The Senate on Thursday completed a five-year, half-trillion-dollar farm bill that cuts farm subsidies and land conservation spending by about $2 billion a year but largely protects sugar growers and some 46 million food stamp beneficiaries.
The 64-35 vote for passage defied political odds. Many inside and outside of Congress had predicted that legislation so expensive and so complicated would have little chance of advancing in an election year.
Senate Republican leader Mitch McConnell called it "one of the finest moments in the Senate in recent times in terms of how you pass a bill."
The bipartisanship seen in the Senate may be less evident in the House, where conservatives are certain to resist the bill's costs, particularly for food stamps. Food stamp spending has doubled in the past five years, and beneficiaries have grown from by about 20 million to 46 million. The program's budget is now about $80 billion a year, comprising 80 percent of the spending in the farm bill.
Farm bills traditionally have been bipartisan efforts, and leaders of the Senate Agriculture, Nutrition and Forestry Committee leaders made a point of showing how their bill would bring down the deficit.
While overall spending on programs covered by the bill has climbed because more people are receiving food stamps, the committee head, Sen. Debbie Stabenow, D-Mich., and the top Republican, Sen. Pat Roberts of Kansas, said the bill would save $23 billion over the next 10 years compared with spending under the current farm bill.
That comes from replacing four farm commodity subsidy programs with one, consolidating 23 conservation programs into 13, and ending several sources of abuse in food stamps. That program is called the Supplemental Nutrition Assistance Program, or SNAP.
The biggest change comes from eliminating direct payments to farmers whether they plant crops or not. The program, which costs about $5 billion a year, has lost much of its support at a time of $1 trillion federal deficits and when farmers in general are prospering.
That subsidy, and a separate one where the government sets target prices and pays farmers when prices go below that level, will be replaced. There will be greater reliance on crop insurance and a new program that covers smaller losses on planted crops before crop insurance kicks in.
The bill also prevents farm "managers," often wealthy people who may not live or work on a farm, from receiving subsidy payments and gives greater help to fruit and vegetable producers and healthy food programs.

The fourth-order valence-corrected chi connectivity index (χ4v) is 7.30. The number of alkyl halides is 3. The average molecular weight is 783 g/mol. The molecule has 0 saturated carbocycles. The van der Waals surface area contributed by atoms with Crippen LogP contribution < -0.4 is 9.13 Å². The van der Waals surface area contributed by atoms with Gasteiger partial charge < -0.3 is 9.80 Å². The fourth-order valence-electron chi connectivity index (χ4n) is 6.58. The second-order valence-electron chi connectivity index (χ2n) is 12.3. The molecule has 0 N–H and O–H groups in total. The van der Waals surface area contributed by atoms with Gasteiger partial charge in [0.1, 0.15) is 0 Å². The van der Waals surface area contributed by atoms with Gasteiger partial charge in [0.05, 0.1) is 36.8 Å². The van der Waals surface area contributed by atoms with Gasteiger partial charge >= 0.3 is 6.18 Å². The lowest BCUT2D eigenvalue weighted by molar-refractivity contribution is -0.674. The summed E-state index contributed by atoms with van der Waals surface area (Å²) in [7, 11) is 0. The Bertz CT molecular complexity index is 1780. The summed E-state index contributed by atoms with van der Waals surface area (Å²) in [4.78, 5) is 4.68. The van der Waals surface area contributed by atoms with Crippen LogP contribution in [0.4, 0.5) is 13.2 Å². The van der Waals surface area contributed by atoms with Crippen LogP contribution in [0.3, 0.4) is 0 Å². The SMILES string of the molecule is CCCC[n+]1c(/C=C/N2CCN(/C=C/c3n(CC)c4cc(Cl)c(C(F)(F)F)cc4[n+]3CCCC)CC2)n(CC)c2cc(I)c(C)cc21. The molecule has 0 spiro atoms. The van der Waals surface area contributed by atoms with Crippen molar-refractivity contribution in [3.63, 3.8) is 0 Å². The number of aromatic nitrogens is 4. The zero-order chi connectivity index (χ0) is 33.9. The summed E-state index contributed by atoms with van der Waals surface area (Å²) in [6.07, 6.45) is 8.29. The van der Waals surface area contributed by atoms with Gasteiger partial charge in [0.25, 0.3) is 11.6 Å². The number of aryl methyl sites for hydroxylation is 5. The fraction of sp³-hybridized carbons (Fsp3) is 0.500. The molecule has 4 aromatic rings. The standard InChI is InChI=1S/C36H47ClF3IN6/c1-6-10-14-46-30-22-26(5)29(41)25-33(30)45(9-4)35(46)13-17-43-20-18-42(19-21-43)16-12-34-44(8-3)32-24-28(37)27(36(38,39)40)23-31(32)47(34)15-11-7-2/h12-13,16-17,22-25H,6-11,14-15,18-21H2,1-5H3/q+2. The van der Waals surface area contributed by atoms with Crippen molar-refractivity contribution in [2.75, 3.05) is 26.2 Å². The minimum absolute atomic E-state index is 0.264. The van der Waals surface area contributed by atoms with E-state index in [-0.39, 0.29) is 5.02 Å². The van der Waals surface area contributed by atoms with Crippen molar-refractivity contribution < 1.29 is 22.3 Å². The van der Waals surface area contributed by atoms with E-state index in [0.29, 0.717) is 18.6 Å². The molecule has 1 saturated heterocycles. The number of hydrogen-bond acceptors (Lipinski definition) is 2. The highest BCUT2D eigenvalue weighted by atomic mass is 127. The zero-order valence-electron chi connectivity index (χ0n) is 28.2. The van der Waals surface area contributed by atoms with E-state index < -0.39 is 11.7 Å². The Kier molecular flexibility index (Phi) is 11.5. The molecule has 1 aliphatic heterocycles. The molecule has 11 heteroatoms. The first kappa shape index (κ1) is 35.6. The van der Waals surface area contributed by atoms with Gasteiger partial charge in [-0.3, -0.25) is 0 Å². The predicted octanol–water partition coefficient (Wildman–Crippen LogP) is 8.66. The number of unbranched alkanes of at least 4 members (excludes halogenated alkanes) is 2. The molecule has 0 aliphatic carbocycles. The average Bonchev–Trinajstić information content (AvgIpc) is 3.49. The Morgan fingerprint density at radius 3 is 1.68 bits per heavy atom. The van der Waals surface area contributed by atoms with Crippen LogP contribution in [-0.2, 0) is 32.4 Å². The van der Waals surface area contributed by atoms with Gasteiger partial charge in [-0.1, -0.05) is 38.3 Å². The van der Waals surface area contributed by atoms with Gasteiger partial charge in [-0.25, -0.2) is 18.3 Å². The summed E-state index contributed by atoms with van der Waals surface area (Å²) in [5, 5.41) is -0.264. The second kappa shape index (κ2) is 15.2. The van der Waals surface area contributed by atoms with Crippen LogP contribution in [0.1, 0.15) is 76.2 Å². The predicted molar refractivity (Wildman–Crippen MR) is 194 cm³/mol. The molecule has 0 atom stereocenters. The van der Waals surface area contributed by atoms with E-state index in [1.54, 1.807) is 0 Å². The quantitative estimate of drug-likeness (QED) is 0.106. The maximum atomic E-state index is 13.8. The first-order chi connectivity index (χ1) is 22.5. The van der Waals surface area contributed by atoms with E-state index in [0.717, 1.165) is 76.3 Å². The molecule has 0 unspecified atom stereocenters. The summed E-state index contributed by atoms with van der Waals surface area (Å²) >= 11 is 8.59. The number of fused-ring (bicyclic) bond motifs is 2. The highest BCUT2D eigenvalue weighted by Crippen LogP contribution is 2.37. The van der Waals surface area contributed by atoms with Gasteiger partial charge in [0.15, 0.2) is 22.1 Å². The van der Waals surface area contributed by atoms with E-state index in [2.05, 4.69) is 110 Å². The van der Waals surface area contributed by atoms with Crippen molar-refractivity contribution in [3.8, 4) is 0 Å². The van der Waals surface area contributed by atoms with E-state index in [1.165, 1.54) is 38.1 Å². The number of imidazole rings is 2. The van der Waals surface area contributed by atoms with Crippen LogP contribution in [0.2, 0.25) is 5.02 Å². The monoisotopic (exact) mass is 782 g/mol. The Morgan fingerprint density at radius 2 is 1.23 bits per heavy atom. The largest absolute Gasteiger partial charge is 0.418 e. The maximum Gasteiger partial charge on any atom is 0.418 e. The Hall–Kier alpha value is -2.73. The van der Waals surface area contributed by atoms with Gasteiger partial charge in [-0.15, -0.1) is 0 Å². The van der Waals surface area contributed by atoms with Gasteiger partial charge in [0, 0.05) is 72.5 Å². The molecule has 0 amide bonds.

The Senate rejected several Republican amendments that would have reduced food stamp spending by such means as tightening up eligibility requirements.
The bill saves about $4 billion over 10 years, a small amount compared with the projected $770 billion in spending for food stamps over 10 years. It stops lottery winners and more affluent college students from receiving benefits and cracks down on benefit trafficking.
Agriculture Secretary Tom Vilsack praised the Senate bill for making progress toward "providing a reformed safety net for producers in times of needs," supporting agriculture research, conserving natural resources, strengthening local food systems and promoting jobs. He expressed hope the House "will produce a bill with those same goals in mind."
Rep. Frank Lucas, R-Okla., chairman of the House Agriculture Committee, said that while there will be differences between the House and Senate approaches, "I hope my colleagues are encouraged by this success." His committee is scheduled to meet on July 11 to vote on a House version of the bill.
The House must deal with a North-South divide on the bill that the Senate chose to leave for future negotiations.
The switch from direct payments to the revenue loss subsidy was welcomed by Northern and Midwestern corn and soybean farmers but strongly opposed by Southern rice and peanut growers. They traditionally have relied more on direct payments and targeted prices and want to keep parts of those subsidies. The House is expected to be more sympathetic to the Southerners.
While transforming the subsidy system, the Senate left intact the sugar program that for some 80 years has protected beet and sugarcane growers and sugar refiners by controlling prices and limiting imports.
The program is opposed by consumer groups and food and beverage companies that use sugar. They say it drives up costs and leads to confectioners relocating overseas. Amendments to either phase out or narrow the scope of the sugar program both failed on close votes.
In all, the Senate considered more than 70 amendments over three days. Among the more significant, the Senate approved, over the objections of Stabenow and Roberts, a measure that would reduce by 15 percentage points the share of crop insurance premiums the government pays for farmers with adjusted gross incomes of more than $750,000.
Sponsors of the amendments, Sens. Dick Durbin, D-Ill., and Tom Coburn, R-Okla., said that would affect only 1,500 of 1.5 million farmers and save $1 billion over the next decade. Stabenow and Roberts argued that it would result in fewer people buying insurance and more relying on ad hoc disaster relief.
Currently the government bears an average 62 percent of crop insurance premiums, and the Congressional Budget Office estimates that the crop insurance costs will be nearly $10 billion a year over the next 10 years.
The Senate on Thursday also narrowly rejected an amendment by Sen. Mike Johanns, R-Neb., that would have barred the Environmental Protection Agency from all aerial surveillance of agriculture operations.